"How Many Languages? Linguists Discover New Tongues in China"
Thread poster: Vito Smolej

Vito Smolej
Germany
Local time: 03:26
Member (2004)
English to Slovenian
+ ...
Apr 30, 2009

...After a long day in the field, deep in the mountains of southwestern China near the border with Vietnam, retired environmental health professor Gary Shook was surprised to meet another American, Jamin Pelkey, staying in the same government guesthouse. The two exchanged pleasantries.

"I'm collecting tiger beetles," explained Shook, who had found four new species in the region. "What about you?"

"I'm collecting new species of languages," replied Pelkey, then a graduate student at La Trobe University in Australia doing fieldwork for his dissertation....

http://www.sciencemag.org/cgi/content/full/sci;324/5925/332a


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Vito Smolej
Germany
Local time: 03:26
Member (2004)
English to Slovenian
+ ...
TOPIC STARTER
The article referred to above is not freely available, May 1, 2009

so I quote the relevant parts of the article as follows:

...
At a time when hundreds of languages are disappearing because children don't learn them and adults don't speak them, it may seem surprising that many existing languages have never even been named (though they are not "new," especially not to the people who speak them). Yet there are potentially hundreds of undiscovered languages in China, Burma, the Amazon, and elsewhere, linguists say. Pelkey's 24 are listed for the first time this month, in the latest edition of Ethnologue: Languages of the World, an authoritative, worldwide gazetteer of languages maintained and published by SIL International, a nonprofit based in Dallas, Texas. This newest edition of Ethnologue lists 6909 living languages from 156 countries, including 83 "new" languages from 19 countries.
...
How can there be so many undiscovered languages in one region? One reason is the remoteness of villages. "Yunnan has so many mountains, and transportation was so limited before the Communists started building roads, and ethnic groups have been proliferating for so many centuries there," Pelkey says. "The astonishing thing would be to walk into the situation and find only a few dozen languages."

Yunnan is most frequently identified by the colorfully embroidered clothes and quilted hats of the non-Han ethnic groups who have called the mountains and lowlands home for thousands of years. Because their languages were rarely written down, linguistic change went unchecked. Local and imperial governments had little interest in languages, leaving them uncounted.

Centuries of isolation widened the gap between varieties descended from the same parent tongue. Today, the 500 speakers of Alo Phola can't understand speakers of a sister language spoken less than 8 kilometers away, says Pelkey. One of Pelkey's main criteria for judging language separateness is "mutual intelligibility," or how well speakers of different varieties are able to understand each other. Among speakers of the 24 Phula languages, mutual intelligibility is so low that if they ever got together, they would have to communicate in a regional variety of Mandarin, Pelkey says.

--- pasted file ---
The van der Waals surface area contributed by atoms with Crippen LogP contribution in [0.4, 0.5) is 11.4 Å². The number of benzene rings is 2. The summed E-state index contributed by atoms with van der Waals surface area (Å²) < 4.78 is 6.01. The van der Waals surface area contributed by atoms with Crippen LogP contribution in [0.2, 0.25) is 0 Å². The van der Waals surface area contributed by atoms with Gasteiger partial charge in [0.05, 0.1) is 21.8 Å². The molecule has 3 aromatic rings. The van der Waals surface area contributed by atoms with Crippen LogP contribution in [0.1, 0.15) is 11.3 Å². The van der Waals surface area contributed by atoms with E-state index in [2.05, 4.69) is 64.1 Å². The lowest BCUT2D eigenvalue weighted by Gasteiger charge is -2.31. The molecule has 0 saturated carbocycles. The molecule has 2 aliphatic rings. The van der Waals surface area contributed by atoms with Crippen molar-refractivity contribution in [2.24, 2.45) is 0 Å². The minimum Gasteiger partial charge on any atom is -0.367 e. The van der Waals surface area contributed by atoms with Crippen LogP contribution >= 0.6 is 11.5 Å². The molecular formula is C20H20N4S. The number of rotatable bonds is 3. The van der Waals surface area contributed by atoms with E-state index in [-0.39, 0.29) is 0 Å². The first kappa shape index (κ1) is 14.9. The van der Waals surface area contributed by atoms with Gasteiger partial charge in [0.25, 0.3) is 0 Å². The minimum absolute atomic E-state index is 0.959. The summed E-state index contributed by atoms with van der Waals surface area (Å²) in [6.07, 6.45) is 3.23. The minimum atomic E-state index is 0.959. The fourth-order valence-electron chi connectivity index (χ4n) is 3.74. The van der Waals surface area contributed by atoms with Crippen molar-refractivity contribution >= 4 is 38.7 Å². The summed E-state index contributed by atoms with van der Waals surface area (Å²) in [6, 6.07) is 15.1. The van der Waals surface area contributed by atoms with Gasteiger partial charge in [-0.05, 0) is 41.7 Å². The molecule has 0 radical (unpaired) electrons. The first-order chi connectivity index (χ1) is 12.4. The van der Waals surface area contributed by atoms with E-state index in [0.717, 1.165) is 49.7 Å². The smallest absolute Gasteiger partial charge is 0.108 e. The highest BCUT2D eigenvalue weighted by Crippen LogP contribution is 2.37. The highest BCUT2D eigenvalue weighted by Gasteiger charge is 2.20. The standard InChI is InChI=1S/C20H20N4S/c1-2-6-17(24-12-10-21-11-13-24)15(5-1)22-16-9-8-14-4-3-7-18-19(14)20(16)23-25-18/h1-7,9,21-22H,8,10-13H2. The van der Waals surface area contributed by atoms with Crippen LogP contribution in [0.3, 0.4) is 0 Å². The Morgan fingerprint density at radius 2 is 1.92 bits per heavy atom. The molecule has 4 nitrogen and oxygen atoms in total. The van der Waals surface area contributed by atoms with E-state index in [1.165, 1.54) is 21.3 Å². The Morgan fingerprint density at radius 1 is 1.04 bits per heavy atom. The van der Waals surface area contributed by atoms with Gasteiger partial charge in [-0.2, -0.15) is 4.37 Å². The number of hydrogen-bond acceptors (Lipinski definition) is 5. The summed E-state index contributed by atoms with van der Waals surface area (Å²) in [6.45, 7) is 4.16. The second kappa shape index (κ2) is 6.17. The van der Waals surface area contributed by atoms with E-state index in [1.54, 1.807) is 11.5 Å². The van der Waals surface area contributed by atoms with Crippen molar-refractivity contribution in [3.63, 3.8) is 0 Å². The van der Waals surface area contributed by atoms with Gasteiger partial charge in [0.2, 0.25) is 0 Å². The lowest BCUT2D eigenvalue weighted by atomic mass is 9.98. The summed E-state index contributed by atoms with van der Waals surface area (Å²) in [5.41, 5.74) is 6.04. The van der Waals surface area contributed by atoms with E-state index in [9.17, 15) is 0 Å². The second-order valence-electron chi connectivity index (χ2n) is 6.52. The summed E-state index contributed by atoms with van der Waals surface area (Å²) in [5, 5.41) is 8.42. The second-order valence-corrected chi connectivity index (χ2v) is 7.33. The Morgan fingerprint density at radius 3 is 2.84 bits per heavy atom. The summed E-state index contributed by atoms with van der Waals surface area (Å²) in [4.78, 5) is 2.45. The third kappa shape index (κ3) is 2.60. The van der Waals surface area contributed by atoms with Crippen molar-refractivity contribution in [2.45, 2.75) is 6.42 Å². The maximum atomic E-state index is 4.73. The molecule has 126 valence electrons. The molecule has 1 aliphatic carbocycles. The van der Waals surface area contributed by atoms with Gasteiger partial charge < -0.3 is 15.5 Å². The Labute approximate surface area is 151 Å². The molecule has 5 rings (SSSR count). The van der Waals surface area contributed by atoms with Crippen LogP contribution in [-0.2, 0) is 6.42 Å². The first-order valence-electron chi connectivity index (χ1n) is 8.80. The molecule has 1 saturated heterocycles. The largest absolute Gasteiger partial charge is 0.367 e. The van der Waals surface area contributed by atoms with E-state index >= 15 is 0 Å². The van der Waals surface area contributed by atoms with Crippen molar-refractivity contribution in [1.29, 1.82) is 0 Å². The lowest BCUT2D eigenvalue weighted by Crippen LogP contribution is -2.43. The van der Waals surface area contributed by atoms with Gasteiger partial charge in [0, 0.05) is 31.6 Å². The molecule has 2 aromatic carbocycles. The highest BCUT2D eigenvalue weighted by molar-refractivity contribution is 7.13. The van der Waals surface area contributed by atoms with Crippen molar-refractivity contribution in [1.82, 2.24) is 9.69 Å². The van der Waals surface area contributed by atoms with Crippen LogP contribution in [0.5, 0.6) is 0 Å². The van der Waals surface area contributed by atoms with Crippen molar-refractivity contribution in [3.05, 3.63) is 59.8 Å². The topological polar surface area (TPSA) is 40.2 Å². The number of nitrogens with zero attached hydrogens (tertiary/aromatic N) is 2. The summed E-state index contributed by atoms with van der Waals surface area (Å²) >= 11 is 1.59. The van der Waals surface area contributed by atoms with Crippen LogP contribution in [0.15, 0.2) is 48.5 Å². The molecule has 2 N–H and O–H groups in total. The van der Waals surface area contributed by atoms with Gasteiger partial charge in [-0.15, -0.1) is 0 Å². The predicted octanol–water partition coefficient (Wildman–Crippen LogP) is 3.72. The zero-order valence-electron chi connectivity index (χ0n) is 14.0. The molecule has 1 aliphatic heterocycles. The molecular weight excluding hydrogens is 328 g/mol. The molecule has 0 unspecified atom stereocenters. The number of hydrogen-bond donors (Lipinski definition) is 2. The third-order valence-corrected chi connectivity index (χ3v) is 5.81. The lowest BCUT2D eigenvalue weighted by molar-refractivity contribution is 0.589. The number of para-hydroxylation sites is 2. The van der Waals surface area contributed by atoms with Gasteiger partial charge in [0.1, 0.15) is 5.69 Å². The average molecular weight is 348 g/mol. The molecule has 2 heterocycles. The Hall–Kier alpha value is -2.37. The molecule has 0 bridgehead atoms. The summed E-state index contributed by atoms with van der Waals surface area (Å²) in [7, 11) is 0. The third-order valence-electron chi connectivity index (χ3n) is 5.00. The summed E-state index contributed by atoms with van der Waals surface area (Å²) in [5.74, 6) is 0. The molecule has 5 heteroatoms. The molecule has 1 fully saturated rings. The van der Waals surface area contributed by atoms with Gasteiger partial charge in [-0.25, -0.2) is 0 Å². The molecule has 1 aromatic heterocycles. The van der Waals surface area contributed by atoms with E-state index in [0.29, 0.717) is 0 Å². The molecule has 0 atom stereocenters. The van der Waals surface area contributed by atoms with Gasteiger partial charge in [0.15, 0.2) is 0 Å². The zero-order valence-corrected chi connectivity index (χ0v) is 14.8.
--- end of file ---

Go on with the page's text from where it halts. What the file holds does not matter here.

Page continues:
...
The 24 new Phula languages included in Ethnologue have now acquired something of an official status internationally because they have been assigned identification codes by the International Organization for Standardization (ISO). Such language codes are used in software, digital archives, and library collections and are an official recognition that a speech variety meets ISO's definition of a "language." It remains to be seen how the Chinese government will react to this recognition. Says Mullaney, "When people start to talk about there being new languages out there, it really starts to pull the thread out of this idea that there are a set number of minzu."

Pelkey hopes a discussion will ensue. "You start out with assumed categories, then you find a lot of diversity inside them, and then you use a scientific approach to modify your understanding," he says. "The two don't have to be in dissonance, and they don't have to be in consonance, either." Otherwise, defining a language invites so much controversy, discovering species of beetles looks like a walk in the park.


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chica nueva
Local time: 13:26
Chinese to English
Chinese ethnic groups/minorities May 6, 2009

Hello Vito

As far as I can see, the Pula speakers in Yunnan are a subgroup of the Yi people, no. 8 on the list here: http://en.wikipedia.org/wiki/List_of_ethnic_groups_in_China

If you are interested in the 'Chinese minorities', then there is another Wiki link about that.

Lesley


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